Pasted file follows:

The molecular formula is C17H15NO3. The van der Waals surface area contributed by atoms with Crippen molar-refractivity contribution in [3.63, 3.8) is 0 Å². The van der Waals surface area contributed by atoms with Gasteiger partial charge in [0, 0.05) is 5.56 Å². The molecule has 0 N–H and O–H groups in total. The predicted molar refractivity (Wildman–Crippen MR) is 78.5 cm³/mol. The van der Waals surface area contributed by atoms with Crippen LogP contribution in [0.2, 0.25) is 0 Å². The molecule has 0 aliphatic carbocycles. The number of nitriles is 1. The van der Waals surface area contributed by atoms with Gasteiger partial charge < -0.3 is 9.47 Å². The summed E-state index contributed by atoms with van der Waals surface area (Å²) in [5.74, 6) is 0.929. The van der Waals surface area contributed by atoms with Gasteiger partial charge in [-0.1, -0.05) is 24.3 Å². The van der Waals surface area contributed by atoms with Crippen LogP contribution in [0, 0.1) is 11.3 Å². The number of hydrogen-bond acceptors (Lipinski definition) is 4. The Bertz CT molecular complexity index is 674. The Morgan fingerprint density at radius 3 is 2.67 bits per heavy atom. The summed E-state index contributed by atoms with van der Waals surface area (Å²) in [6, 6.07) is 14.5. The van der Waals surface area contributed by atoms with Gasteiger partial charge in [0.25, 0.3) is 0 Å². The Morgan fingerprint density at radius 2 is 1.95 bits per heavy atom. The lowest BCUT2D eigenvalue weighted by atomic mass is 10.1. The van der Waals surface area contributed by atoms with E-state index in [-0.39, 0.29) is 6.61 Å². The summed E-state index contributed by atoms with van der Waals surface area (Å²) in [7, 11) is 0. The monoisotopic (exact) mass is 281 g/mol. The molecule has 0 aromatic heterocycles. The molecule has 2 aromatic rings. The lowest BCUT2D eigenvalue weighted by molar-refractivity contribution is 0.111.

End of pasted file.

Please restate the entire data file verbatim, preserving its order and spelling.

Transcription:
The molecular formula is C17H15NO3. The van der Waals surface area contributed by atoms with Crippen molar-refractivity contribution in [3.63, 3.8) is 0 Å². The van der Waals surface area contributed by atoms with Gasteiger partial charge in [0, 0.05) is 5.56 Å². The molecule has 0 N–H and O–H groups in total. The predicted molar refractivity (Wildman–Crippen MR) is 78.5 cm³/mol. The van der Waals surface area contributed by atoms with Crippen LogP contribution in [0.2, 0.25) is 0 Å². The molecule has 0 aliphatic carbocycles. The number of nitriles is 1. The van der Waals surface area contributed by atoms with Gasteiger partial charge < -0.3 is 9.47 Å². The summed E-state index contributed by atoms with van der Waals surface area (Å²) in [5.74, 6) is 0.929. The van der Waals surface area contributed by atoms with Gasteiger partial charge in [-0.1, -0.05) is 24.3 Å². The van der Waals surface area contributed by atoms with Crippen LogP contribution in [0, 0.1) is 11.3 Å². The number of hydrogen-bond acceptors (Lipinski definition) is 4. The Bertz CT molecular complexity index is 674. The Morgan fingerprint density at radius 3 is 2.67 bits per heavy atom. The summed E-state index contributed by atoms with van der Waals surface area (Å²) in [6, 6.07) is 14.5. The van der Waals surface area contributed by atoms with Gasteiger partial charge in [0.25, 0.3) is 0 Å². The Morgan fingerprint density at radius 2 is 1.95 bits per heavy atom. The lowest BCUT2D eigenvalue weighted by atomic mass is 10.1. The van der Waals surface area contributed by atoms with E-state index in [-0.39, 0.29) is 6.61 Å². The summed E-state index contributed by atoms with van der Waals surface area (Å²) in [7, 11) is 0. The monoisotopic (exact) mass is 281 g/mol. The molecule has 0 aromatic heterocycles. The molecule has 2 aromatic rings. The lowest BCUT2D eigenvalue weighted by molar-refractivity contribution is 0.111.